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Open AccessThis article is distributed under the terms of the Creative Commons Attribution 4.0 International License (http://creativecommons.org/licenses/by/4.0/), which permits unrestricted use, distribution, and reproduction in any medium, provided you give appropriate credit to the original author(s) and the source, provide a link to the Creative Commons license, and indicate if changes were made. The Creative Commons Public Domain Dedication waiver (http://creativecommons.org/publicdomain/zero/1.0/) applies to the data made available in this article, unless otherwise stated.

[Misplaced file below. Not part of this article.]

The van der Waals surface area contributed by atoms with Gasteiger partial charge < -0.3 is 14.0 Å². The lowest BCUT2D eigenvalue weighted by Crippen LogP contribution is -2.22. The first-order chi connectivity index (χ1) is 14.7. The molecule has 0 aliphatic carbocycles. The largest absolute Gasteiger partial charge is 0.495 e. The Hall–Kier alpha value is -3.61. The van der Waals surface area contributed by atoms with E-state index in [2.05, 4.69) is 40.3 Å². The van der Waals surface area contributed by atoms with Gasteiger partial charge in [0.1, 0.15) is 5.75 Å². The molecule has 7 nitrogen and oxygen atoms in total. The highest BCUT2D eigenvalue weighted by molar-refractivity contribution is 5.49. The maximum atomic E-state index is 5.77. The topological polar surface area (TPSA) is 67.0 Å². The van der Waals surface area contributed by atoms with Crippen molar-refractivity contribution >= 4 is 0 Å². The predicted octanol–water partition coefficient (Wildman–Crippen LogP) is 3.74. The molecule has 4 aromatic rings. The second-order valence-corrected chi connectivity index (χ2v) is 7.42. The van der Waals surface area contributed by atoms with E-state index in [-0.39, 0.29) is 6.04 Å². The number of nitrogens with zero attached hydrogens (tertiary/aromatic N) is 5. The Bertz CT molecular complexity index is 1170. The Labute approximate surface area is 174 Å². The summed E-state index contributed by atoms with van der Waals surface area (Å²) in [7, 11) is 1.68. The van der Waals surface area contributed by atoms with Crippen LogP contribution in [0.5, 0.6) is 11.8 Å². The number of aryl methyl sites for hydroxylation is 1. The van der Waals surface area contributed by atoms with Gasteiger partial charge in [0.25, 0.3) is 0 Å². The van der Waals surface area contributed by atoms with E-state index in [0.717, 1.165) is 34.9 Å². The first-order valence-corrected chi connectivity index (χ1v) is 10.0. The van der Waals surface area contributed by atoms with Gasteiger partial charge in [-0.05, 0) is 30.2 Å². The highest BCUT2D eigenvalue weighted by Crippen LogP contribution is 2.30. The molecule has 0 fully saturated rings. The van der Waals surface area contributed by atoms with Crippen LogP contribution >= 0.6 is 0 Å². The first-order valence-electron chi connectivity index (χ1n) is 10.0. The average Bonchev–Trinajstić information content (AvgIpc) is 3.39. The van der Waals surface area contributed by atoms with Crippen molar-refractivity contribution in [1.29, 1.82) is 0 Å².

Authors’ Affiliations

(1)
Division of Hematological Malignancies and Cellular Therapy, Duke University Medical Center
(2)
Department of Hematology, Fujian Provincial Key Laboratory of Hematology, Fujian Medical University Union Hospital

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© The Author(s). 2017